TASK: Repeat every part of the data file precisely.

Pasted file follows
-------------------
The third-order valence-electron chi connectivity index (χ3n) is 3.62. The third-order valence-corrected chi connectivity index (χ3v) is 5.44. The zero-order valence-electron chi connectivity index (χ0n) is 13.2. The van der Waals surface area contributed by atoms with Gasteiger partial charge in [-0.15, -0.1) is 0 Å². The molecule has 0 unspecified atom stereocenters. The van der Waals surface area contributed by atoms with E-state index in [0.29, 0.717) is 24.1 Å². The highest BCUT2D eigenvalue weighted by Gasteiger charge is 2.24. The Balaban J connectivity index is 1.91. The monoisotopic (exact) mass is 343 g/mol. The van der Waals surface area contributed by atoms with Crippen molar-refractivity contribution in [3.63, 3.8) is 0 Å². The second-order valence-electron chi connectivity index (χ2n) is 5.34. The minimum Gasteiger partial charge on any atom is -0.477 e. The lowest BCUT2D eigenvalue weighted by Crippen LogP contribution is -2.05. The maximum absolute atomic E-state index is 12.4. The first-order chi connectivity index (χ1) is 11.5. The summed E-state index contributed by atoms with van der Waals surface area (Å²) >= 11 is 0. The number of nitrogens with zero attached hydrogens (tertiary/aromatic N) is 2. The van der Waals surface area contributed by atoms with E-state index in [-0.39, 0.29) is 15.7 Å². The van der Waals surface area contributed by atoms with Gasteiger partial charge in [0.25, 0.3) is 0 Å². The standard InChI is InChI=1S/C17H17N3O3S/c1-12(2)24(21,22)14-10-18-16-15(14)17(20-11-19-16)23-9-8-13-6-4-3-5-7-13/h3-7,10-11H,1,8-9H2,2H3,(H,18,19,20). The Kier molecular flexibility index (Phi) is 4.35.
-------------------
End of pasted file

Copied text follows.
The third-order valence-electron chi connectivity index (χ3n) is 3.62. The third-order valence-corrected chi connectivity index (χ3v) is 5.44. The zero-order valence-electron chi connectivity index (χ0n) is 13.2. The van der Waals surface area contributed by atoms with Gasteiger partial charge in [-0.15, -0.1) is 0 Å². The molecule has 0 unspecified atom stereocenters. The van der Waals surface area contributed by atoms with E-state index in [0.29, 0.717) is 24.1 Å². The highest BCUT2D eigenvalue weighted by Gasteiger charge is 2.24. The Balaban J connectivity index is 1.91. The monoisotopic (exact) mass is 343 g/mol. The van der Waals surface area contributed by atoms with Crippen molar-refractivity contribution in [3.63, 3.8) is 0 Å². The second-order valence-electron chi connectivity index (χ2n) is 5.34. The minimum Gasteiger partial charge on any atom is -0.477 e. The lowest BCUT2D eigenvalue weighted by Crippen LogP contribution is -2.05. The maximum absolute atomic E-state index is 12.4. The first-order chi connectivity index (χ1) is 11.5. The summed E-state index contributed by atoms with van der Waals surface area (Å²) >= 11 is 0. The number of nitrogens with zero attached hydrogens (tertiary/aromatic N) is 2. The van der Waals surface area contributed by atoms with E-state index in [-0.39, 0.29) is 15.7 Å². The van der Waals surface area contributed by atoms with Gasteiger partial charge in [0.25, 0.3) is 0 Å². The standard InChI is InChI=1S/C17H17N3O3S/c1-12(2)24(21,22)14-10-18-16-15(14)17(20-11-19-16)23-9-8-13-6-4-3-5-7-13/h3-7,10-11H,1,8-9H2,2H3,(H,18,19,20). The Kier molecular flexibility index (Phi) is 4.35.